Book Summary: “Tentacles of Progress: Technology Transfer in the Age of Imperialism 1850-1940” by Daniel R. Headrick


Title: Tentacles of Progress: Technology Transfer in the Age of Imperialism 1850-1940
Author: Daniel R. Headrick
Scope: 4 stars
Readability: 4 stars
My personal rating: 5 stars
See more on my book rating system.

Topic of Book

The diffusion of Western technology from Europe to it colonial territories and the impact of that diffusion of both societies.

Key Take-aways

  • European colonialism exported Western technologies, skills, social organizations and values to the rest of the world.
  • Colonial administrator often tied to monopolize Western technology and skills to ensure that the locals could not use them to disrupt the imperial order.
  • Many attempts by non-Western countries to rapidly modernize before 1940 failed, most likely because they lacked critical skills to make and use Western technologies.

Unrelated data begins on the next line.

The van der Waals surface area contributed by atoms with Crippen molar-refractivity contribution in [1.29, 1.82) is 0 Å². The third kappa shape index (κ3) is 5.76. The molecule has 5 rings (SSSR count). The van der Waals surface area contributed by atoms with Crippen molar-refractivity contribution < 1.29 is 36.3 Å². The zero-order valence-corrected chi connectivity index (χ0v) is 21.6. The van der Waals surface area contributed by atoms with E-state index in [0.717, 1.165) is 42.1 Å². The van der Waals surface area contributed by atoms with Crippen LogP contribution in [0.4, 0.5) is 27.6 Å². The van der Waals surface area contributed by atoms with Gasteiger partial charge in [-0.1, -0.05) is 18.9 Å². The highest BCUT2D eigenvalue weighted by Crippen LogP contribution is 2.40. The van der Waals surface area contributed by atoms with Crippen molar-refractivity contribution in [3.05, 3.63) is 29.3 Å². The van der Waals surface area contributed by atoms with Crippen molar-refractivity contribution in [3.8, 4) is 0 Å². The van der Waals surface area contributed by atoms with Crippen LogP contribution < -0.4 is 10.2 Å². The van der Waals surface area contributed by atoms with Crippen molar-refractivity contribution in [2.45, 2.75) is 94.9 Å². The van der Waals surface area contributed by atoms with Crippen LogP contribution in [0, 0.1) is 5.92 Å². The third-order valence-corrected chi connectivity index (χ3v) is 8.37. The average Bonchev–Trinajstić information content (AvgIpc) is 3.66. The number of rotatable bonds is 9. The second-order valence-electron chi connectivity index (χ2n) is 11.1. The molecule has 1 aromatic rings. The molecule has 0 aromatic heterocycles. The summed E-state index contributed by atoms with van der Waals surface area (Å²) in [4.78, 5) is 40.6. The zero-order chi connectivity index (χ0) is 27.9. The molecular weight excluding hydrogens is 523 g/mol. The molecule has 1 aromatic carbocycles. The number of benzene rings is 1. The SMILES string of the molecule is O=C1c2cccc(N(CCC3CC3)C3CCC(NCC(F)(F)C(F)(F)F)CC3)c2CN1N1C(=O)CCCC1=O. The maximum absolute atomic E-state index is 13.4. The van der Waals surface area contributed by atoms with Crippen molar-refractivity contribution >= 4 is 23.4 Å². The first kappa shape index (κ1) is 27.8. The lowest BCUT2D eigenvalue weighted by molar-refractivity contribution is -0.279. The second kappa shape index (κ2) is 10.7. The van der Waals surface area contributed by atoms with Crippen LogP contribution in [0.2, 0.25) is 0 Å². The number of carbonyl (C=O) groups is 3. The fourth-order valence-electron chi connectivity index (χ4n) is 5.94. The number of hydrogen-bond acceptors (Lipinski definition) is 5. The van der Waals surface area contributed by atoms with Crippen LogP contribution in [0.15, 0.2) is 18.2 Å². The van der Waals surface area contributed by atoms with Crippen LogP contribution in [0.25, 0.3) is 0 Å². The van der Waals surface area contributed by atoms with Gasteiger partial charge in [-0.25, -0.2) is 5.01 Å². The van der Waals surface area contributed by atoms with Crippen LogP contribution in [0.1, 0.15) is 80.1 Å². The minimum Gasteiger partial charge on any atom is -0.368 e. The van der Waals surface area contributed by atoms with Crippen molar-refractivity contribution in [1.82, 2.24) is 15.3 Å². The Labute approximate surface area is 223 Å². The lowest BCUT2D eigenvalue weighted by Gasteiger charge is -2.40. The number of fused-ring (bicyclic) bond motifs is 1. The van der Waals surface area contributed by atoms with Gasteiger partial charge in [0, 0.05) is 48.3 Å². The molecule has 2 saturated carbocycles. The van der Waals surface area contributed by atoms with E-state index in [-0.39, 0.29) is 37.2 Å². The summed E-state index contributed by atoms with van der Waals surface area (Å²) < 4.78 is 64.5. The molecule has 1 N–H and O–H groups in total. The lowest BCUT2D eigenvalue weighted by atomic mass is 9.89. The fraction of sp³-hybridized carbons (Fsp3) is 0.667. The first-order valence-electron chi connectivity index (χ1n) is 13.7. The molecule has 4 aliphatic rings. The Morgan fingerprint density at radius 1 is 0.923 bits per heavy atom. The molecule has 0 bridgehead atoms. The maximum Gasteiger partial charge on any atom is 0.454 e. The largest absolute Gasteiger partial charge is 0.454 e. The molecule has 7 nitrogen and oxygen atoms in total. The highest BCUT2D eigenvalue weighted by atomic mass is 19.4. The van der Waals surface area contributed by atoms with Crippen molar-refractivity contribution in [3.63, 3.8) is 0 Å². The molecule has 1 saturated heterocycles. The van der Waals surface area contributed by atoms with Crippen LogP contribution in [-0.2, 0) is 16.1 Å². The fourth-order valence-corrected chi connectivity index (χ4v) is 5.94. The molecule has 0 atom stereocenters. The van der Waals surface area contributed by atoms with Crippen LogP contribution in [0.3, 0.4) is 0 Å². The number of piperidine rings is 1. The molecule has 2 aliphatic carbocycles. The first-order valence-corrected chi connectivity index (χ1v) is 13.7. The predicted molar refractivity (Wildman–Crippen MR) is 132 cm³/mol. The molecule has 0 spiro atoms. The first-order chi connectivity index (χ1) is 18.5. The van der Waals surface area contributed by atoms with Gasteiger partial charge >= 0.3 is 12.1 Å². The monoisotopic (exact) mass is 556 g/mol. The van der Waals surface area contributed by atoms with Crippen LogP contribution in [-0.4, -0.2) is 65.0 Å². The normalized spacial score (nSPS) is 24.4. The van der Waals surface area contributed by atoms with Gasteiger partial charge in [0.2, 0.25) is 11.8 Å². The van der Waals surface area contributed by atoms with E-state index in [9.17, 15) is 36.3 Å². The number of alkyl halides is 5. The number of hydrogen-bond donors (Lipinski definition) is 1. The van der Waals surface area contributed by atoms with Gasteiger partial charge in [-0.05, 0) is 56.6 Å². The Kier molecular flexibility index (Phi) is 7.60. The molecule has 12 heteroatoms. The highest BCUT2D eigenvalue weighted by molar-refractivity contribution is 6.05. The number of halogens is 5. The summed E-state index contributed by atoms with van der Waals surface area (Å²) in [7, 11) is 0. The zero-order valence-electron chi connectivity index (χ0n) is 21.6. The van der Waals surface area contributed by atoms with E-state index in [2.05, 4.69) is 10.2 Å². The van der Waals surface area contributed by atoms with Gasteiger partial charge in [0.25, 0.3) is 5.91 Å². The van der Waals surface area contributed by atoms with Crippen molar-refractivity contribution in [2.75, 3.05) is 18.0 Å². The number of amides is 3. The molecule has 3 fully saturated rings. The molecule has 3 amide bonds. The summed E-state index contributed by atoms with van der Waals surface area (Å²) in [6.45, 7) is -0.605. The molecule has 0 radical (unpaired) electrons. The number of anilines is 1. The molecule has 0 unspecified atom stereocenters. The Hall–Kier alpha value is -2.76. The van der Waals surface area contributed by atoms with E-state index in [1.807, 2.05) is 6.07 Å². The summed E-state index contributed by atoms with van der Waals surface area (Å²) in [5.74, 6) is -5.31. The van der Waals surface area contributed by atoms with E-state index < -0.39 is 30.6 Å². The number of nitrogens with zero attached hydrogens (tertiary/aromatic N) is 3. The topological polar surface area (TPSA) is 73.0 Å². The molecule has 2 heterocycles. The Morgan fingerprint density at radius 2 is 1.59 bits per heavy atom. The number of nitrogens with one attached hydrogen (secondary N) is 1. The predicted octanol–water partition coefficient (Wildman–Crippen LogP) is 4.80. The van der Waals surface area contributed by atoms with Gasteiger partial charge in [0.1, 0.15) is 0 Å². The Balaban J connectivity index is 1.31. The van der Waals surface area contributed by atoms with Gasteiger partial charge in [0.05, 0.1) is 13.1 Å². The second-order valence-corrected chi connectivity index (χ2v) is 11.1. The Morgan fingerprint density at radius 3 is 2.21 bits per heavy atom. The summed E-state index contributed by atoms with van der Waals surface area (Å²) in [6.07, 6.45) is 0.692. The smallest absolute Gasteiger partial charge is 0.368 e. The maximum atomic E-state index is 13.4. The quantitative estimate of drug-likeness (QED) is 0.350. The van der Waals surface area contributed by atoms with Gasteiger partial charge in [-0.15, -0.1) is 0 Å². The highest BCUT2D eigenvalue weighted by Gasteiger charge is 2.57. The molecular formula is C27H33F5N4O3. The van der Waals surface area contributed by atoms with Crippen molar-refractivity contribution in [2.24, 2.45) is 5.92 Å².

• These failed modernizers often tried to copy Western military technologies while insolating themselves from Western knowledge and attitudes.
  • Technologies can only diffuse as fast as skills can also diffuse.
  • Transportation, mineral extraction and agricultural technologies generally had the biggest impact on the colonies.
  • Dominant powers often have a strong vested interest in not allowing technologies to diffuse to other societies.

Important Quotes from Book

Until the nineteenth century relations between Europe, on the one hand, and Asia and Africa, on the other, were determined by their technological balance.

The transfer of technology is not one process but two. One of these is the relocation, from one area to another, of equipment and methods, along with the experts to operate them. The other is the diffusion from one society to another of the knowledge, skills, and attitudes related to a particular device or process.